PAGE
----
Things are crazy around here,” says Jesus Aguais, 40. The response to his nonprofit Aid for AIDS International (AFA), the largest HIV-drugs recycler in the world, has been overwhelming—and Aguais wouldn’t have it any other way. “I never thought it would grow into this because I never thought we would still have this problem,” he admits. The problem: An estimated 80 percent of HIV-positive people living in developing countries have no access to health care or antiretrovirals.

In 1996, when Aguais, an ACT UP alum, worked as a treatment educator in New York City, an elderly Venezuelan immigrant showed up at his office begging for medications for her HIV-positive son and daughter-in-law. He reached into his desk drawer and handed her a three-month supply. “I had been collecting pills from positive people who gave them up because they switched regimens, could not tolerate the side effects or, sadly, passed away,” he says.

Not wanting to waste the stockpiles—and forbidden by law from passing them out in the United States—Aguais created AFA in order to house and distribute unused meds to people in 27 countries in Asia, Africa and, especially, the Caribbean and South and Central America. But Aguais emphasizes that AFA is not a faceless mail-order service. It follows up with recipients, helps train medics and stresses the importance of HIV advocacy, education and prevention through worldwide grassroots programs. In 11 years, AFA has legally donated $40 million worth of treatment and saved tens of thousands of lives. But funding is the organization’s biggest barrier.“Private donors and foundations give us money,” Aguais says. “But we struggle.”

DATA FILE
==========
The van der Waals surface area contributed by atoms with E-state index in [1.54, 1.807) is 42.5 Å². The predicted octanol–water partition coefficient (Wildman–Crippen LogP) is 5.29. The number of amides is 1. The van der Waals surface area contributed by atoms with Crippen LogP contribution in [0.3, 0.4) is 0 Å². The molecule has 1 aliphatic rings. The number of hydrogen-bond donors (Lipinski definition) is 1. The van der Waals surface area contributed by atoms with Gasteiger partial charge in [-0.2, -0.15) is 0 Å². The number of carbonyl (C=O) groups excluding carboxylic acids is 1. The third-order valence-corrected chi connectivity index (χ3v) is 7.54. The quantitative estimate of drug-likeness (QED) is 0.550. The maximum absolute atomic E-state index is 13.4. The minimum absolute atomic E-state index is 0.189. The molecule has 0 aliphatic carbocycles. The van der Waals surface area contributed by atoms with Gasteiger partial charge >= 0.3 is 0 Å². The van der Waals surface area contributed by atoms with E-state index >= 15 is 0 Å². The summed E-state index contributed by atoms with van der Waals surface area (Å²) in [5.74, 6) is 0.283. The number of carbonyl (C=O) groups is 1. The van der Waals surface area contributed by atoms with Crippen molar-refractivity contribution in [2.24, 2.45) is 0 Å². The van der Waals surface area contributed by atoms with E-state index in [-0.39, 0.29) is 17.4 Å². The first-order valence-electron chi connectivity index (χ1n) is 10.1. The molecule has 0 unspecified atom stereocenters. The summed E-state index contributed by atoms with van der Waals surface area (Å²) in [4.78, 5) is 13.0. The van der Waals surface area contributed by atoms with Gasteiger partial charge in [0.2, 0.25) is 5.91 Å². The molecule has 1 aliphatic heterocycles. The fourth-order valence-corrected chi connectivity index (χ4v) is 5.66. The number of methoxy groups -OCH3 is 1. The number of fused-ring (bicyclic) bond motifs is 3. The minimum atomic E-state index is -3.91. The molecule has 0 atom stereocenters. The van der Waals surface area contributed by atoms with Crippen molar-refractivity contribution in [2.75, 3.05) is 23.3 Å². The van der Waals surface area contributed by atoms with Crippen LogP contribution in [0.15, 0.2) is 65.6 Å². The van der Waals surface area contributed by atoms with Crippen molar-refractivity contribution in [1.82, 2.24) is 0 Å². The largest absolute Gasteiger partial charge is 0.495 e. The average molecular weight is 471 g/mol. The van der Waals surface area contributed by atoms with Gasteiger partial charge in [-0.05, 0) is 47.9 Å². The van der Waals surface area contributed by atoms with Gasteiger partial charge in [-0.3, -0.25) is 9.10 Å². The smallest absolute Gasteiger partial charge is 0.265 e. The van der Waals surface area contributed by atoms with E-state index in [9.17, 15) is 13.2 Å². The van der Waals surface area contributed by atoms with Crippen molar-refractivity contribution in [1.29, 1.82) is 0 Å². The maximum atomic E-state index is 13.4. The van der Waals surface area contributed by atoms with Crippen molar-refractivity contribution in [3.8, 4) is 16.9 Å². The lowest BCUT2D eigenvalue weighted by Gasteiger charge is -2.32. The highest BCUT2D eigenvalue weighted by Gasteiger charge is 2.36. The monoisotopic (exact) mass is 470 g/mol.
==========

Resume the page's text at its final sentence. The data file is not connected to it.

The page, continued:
He hopes his increasing visibility will translate into bigger bucks. Over the past year, AFA has been featured in glossies Marie Claire and People en Español, and this past September, Aguais was dubbed a “Medical Marvel hero” by news giant CNN. Although extremely grateful for the attention, he finds the praise a tad unsettling. “This work is about life and death,” Aguais stresses. “This is what I am supposed to do. So, don’t call me a hero.” We’ll try, but it might be hard.     

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